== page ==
“If he is released, he will burn our houses again because he doesn’t shake hands with the government,” Khwaja Gul Ahmad, a 74-year old Afghan farmer, told the Wall Street Journal of Mohammed Fazl, an infamous Taliban military leader now set free in exchange for Bowe Bergdahl.
He echoes the sentiments of many villagers in Afghanistan who fear the violence they may once again face should the five men released in exchange for Sergeant Bergdahl return to Afghanistan. The men released include senior military strategists, Taliban negotiators, and even high-level government officials during the Taliban regime, all of which are believed to have committed atrocities while free in Afghanistan. While they will be contained within Qatar for one year, Qatari officials have stated that they will be free within Qatar for the year with little monitoring and then free to return to Afghanistan.
Villagers interviewed by the Wall Street Journal expressed dread at the idea of many of these individuals returning to Afghanistan. Ahmad, the paper notes, reacted viscerally to the news of their fate: “Standing by the grave of his son, Mr. Ahmad’s eyes welled with tears when he learned about Mr. Fazl’s release from a reporter.” Ahmad had lost his son to the Taliban.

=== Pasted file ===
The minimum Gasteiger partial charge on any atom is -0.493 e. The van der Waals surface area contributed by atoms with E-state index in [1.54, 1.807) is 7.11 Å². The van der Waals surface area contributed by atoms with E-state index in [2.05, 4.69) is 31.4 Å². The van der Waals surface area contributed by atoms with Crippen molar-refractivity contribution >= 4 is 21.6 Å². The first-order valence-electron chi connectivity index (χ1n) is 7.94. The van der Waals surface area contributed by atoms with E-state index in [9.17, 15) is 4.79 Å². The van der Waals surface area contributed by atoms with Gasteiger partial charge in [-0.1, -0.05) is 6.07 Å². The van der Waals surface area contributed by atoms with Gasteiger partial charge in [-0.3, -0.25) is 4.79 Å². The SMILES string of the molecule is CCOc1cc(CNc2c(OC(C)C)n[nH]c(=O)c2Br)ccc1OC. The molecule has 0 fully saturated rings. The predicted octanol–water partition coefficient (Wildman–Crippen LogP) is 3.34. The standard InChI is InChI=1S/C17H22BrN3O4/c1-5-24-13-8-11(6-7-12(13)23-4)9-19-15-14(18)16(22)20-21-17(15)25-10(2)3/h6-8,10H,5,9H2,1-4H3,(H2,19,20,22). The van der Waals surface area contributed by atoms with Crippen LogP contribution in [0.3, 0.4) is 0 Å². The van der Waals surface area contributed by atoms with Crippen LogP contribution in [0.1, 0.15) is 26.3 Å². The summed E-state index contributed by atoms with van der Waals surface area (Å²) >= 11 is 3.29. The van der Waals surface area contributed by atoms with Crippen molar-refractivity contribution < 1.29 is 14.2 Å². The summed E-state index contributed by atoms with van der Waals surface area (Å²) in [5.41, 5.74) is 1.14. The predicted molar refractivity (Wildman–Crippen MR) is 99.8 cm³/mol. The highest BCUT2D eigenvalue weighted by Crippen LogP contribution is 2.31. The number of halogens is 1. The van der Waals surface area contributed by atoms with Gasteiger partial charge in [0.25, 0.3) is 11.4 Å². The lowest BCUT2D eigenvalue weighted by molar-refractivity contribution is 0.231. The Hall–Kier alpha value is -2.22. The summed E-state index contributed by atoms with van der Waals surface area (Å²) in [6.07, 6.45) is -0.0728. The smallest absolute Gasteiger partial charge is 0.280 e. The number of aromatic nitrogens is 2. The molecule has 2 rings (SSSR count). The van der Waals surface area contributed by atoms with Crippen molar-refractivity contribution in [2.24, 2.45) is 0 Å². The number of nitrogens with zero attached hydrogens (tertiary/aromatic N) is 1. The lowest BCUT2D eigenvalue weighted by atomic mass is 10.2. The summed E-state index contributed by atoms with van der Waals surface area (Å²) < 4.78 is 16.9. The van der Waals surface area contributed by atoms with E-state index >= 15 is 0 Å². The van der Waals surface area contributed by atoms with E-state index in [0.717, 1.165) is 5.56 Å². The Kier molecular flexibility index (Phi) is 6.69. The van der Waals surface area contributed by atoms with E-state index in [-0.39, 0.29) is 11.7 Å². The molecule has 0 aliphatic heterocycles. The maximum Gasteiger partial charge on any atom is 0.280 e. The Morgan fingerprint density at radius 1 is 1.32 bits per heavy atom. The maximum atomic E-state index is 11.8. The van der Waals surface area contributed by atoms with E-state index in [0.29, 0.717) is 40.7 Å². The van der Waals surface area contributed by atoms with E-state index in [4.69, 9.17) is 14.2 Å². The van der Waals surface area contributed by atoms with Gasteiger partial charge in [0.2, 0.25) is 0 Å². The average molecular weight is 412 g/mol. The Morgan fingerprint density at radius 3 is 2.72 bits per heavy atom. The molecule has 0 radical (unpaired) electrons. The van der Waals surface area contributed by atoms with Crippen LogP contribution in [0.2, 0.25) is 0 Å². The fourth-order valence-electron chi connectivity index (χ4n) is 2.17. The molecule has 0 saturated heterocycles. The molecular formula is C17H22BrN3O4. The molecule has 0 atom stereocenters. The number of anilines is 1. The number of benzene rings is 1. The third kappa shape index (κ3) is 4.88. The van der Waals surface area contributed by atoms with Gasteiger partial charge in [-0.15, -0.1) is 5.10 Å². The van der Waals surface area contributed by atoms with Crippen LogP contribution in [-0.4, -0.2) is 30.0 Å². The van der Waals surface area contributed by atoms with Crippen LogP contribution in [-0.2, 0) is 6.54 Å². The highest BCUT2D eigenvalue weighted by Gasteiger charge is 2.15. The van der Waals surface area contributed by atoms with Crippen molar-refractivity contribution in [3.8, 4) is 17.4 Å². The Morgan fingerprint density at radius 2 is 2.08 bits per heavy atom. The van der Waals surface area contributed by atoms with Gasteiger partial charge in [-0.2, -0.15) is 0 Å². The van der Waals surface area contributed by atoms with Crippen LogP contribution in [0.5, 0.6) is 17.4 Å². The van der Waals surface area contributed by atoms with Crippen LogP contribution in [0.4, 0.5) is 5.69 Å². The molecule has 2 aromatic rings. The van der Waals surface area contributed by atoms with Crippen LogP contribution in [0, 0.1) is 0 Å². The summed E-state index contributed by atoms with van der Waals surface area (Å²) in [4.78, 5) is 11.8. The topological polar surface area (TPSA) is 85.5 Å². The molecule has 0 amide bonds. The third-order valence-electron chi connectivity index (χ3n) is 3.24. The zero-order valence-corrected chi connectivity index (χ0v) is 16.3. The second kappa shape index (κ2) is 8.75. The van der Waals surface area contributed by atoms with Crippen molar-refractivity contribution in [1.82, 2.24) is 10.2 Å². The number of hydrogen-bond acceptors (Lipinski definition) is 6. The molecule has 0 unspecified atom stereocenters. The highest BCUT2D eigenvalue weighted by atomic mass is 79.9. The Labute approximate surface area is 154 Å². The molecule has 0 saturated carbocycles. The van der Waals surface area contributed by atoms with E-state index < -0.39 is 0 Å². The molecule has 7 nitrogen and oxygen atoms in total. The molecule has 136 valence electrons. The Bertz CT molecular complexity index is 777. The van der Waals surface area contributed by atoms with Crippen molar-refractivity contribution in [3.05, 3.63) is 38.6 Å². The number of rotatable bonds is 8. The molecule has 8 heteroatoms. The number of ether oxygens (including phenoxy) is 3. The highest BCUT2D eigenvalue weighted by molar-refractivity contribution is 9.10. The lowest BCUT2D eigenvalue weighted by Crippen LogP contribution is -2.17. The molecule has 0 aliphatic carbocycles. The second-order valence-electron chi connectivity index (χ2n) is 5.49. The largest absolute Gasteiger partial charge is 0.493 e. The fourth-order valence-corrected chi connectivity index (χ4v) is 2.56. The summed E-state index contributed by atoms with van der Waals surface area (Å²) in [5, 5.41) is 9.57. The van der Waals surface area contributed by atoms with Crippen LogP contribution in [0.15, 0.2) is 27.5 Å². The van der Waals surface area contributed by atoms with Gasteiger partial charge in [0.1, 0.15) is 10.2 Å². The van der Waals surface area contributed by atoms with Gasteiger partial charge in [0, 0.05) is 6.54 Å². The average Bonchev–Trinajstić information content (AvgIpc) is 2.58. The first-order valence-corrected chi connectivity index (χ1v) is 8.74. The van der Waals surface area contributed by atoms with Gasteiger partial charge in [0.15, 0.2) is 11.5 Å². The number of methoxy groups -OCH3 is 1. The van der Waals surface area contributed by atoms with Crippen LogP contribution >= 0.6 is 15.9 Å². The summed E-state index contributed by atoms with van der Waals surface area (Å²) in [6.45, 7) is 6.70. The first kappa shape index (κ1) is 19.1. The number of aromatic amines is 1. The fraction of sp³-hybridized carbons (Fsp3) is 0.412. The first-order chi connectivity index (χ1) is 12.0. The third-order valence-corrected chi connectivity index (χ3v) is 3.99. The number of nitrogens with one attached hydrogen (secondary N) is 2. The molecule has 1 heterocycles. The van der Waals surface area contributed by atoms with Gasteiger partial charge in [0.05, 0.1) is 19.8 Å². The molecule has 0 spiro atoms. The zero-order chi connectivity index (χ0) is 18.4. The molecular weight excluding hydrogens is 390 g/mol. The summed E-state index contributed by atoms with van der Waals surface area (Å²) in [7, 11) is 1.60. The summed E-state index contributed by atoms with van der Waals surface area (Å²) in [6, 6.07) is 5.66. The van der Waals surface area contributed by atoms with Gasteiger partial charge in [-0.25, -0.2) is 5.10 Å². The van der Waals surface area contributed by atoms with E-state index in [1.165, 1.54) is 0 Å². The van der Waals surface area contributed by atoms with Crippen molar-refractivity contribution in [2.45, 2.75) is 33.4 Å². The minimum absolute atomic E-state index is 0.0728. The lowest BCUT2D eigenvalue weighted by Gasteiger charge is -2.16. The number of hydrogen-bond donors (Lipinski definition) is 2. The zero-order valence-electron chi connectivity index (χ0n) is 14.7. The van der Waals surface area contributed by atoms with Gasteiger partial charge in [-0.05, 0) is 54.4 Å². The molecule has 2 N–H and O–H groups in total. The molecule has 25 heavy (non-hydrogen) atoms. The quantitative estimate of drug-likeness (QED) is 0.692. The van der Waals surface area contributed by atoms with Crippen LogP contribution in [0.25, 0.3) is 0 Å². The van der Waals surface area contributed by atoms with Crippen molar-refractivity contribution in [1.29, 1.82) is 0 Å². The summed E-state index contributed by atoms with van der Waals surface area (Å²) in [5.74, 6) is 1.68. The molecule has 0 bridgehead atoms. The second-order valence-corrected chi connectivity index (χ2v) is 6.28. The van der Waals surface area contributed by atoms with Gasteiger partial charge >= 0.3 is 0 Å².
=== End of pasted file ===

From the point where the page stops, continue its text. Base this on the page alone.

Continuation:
In a town ravaged by the Taliban in 1999, villagers note that they were forced to rebuild almost every inch of the town. “There was not a single undamaged house or garden… My entire shop was burned to the ground. There was nothing left,” said shopkeeper Masjidi Fatehzada. Dil Agha, a former Northern Alliance fighter, told the paper that his town was razed to the ground between the time he left to fight the Taliban and the time he returned. “This whole place was completely destroyed… there wasn’t a single building standing,” he said.
The testimony of Afghan villagers who experienced the capacity for destruction of those released first-hand brings into question yet again whether the choice to release these highly dangerous individuals in exchange for Bergdahl, whose loyalty to the military is highly questioned by those who served with him, was the best decision to have made at the time. Afghan villagers also questioned whether Bergdahl was lost or deliberately seeking the Taliban, according to interviews conducted by the Washington Post. “The villagers tried to give him water and bread, but he didn’t take it… we think he probably was high after smoking hashish,” said Ibrahim Manikhel, an Afghan district intelligence chief.